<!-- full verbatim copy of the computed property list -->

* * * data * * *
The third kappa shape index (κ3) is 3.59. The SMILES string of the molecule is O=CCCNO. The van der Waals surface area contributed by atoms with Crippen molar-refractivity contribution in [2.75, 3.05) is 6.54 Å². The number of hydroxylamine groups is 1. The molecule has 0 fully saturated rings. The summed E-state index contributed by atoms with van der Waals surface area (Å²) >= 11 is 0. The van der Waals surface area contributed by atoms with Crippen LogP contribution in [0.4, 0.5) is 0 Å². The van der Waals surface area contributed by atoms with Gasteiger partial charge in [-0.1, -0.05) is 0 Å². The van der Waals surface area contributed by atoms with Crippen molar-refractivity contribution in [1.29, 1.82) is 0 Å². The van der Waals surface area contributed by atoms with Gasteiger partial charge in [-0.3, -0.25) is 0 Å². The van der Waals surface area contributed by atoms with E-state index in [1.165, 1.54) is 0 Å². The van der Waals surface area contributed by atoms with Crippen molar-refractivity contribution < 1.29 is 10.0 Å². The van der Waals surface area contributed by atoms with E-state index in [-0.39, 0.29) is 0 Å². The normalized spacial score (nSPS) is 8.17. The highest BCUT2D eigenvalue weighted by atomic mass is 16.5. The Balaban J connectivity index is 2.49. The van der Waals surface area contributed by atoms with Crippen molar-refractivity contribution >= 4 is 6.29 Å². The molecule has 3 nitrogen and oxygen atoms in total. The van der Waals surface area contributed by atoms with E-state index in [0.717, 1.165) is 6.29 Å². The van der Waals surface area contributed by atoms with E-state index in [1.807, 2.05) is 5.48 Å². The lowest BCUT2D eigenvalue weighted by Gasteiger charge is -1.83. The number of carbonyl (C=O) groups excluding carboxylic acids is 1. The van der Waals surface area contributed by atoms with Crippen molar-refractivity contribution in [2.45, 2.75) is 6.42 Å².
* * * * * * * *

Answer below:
The third kappa shape index (κ3) is 3.59. The SMILES string of the molecule is O=CCCNO. The van der Waals surface area contributed by atoms with Crippen molar-refractivity contribution in [2.75, 3.05) is 6.54 Å². The number of hydroxylamine groups is 1. The molecule has 0 fully saturated rings. The summed E-state index contributed by atoms with van der Waals surface area (Å²) >= 11 is 0. The van der Waals surface area contributed by atoms with Crippen LogP contribution in [0.4, 0.5) is 0 Å². The van der Waals surface area contributed by atoms with Gasteiger partial charge in [-0.1, -0.05) is 0 Å². The van der Waals surface area contributed by atoms with Crippen molar-refractivity contribution in [1.29, 1.82) is 0 Å². The van der Waals surface area contributed by atoms with Gasteiger partial charge in [-0.3, -0.25) is 0 Å². The van der Waals surface area contributed by atoms with E-state index in [1.165, 1.54) is 0 Å². The van der Waals surface area contributed by atoms with Crippen molar-refractivity contribution < 1.29 is 10.0 Å². The van der Waals surface area contributed by atoms with E-state index in [-0.39, 0.29) is 0 Å². The normalized spacial score (nSPS) is 8.17. The highest BCUT2D eigenvalue weighted by atomic mass is 16.5. The Balaban J connectivity index is 2.49. The van der Waals surface area contributed by atoms with Crippen molar-refractivity contribution >= 4 is 6.29 Å². The molecule has 3 nitrogen and oxygen atoms in total. The van der Waals surface area contributed by atoms with E-state index in [0.717, 1.165) is 6.29 Å². The van der Waals surface area contributed by atoms with E-state index in [1.807, 2.05) is 5.48 Å². The lowest BCUT2D eigenvalue weighted by Gasteiger charge is -1.83. The number of carbonyl (C=O) groups excluding carboxylic acids is 1. The van der Waals surface area contributed by atoms with Crippen molar-refractivity contribution in [2.45, 2.75) is 6.42 Å².